Justice Department official slammed for calling ADF a ‘hate group’
A Justice Department official has been accused of violating official policy by publicly calling Alliance Defending Freedom, a prominent religious freedom organization, a “hate group” in a social media post.
Jason Weida, a former assistant US attorney from Massachusetts, said in a Linkedin post last month that he was “honoured” to be part of an Alliance Defending Freedom event.
Eric P. Bruskin, deputy director of the DOJ’s Civil Division Commercial Litigation Branch, who previously worked for the American Civil Liberties Union, a progressive organization, commented on the post, saying, “Jason, this is a group hateful. You speak at a conference for a hate group. Are these the beliefs you hold? If so, it’s time to end our professional association.
Bruskin drew backlash, with a few commenters claiming Bruskin violated DOJ employee policy regarding how federal government employees should use social media.
According to the DOJ’s employee handbook, under the category “Personal Use of Social Media,” department employees “must not make comments that could be perceived as showing bias based on race, gender, sexual orientation, or any other protected base”.
“Departmental employees are required at all times to adhere to certain government-wide standards of conduct that apply to online communications, whether employees are at work, outside of working hours, or using government equipment,” the policy added.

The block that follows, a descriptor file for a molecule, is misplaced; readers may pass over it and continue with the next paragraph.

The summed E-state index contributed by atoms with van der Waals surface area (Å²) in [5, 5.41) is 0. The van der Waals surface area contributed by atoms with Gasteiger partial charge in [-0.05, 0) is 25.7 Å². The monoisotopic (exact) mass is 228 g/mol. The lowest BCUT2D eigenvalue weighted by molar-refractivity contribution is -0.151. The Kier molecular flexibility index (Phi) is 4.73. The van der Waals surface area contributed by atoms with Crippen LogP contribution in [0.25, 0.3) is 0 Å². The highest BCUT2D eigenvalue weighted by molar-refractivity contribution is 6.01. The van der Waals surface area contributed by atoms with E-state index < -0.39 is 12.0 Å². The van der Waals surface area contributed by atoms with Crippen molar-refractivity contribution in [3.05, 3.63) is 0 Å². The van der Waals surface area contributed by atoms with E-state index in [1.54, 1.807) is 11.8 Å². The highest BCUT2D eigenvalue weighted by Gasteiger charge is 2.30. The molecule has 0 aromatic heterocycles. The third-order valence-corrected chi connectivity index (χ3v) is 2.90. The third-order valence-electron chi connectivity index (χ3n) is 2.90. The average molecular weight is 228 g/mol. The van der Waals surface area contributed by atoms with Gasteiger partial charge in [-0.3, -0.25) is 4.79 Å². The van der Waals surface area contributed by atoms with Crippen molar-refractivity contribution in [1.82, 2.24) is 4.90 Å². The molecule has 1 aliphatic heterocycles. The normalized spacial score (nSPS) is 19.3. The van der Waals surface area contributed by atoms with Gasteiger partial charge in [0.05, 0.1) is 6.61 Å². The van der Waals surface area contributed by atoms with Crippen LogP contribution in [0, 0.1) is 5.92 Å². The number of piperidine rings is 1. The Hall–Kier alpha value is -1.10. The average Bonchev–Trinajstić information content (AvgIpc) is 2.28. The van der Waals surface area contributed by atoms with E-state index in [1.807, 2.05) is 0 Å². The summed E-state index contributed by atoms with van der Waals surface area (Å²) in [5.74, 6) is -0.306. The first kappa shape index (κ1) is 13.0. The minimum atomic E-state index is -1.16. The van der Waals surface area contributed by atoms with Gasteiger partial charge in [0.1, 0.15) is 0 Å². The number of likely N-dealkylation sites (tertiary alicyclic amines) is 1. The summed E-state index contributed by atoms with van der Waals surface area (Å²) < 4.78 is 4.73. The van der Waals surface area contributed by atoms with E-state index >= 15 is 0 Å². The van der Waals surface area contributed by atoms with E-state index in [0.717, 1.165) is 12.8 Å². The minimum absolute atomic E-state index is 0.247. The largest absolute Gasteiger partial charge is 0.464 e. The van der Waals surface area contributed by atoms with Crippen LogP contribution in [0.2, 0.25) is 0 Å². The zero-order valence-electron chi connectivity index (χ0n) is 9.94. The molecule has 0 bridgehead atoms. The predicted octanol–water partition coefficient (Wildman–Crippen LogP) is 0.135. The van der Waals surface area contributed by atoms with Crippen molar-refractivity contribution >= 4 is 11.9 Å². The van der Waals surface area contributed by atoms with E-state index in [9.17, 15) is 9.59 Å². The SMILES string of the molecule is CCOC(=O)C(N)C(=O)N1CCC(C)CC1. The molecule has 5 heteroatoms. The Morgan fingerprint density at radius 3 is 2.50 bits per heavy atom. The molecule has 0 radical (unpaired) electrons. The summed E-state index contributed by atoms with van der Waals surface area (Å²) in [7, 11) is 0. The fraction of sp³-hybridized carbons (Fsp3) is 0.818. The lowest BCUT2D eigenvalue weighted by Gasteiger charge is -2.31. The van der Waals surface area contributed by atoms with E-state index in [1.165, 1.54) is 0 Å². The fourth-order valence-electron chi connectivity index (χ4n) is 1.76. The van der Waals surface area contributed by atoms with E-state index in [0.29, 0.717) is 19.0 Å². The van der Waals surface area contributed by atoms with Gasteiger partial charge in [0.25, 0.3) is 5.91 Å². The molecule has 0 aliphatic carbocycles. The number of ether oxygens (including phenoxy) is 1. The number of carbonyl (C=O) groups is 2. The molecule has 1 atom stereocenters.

The ADF has won several religious liberty cases in the United States Supreme Court, many cases defending the rights of Christian conservatives to defend their beliefs in the public square.
The Southern Poverty Law Center, a far-left advocacy group that has sparked multiple controversies in recent years, classifies the ADF and ADF International as a “hate group.”
“The ADF’s long-standing antipathy toward LGBTQ people has become public knowledge through its work on lawsuits, various statements from its leaders, and materials it has offered on its website over the years,” says the SPLC.
For its part, the ADF refuted the SPLC’s accusation that it is a hate group, noting that the SPLC frequently uses the term to “silence dissent” and intimidate religious conservatives.
“If the price of keeping our traditional religious beliefs and speaking about them in public discourse is to earn a place on the ‘hate map,’ then we will consider the SPLC’s slander a badge of honour,” said the ADF.
“But people who use such tactics need to know that they won’t work forever. They will not succeed in trampling on conscience or stopping civil discourse with name-calling. It’s the bully’s tactic on the playground.
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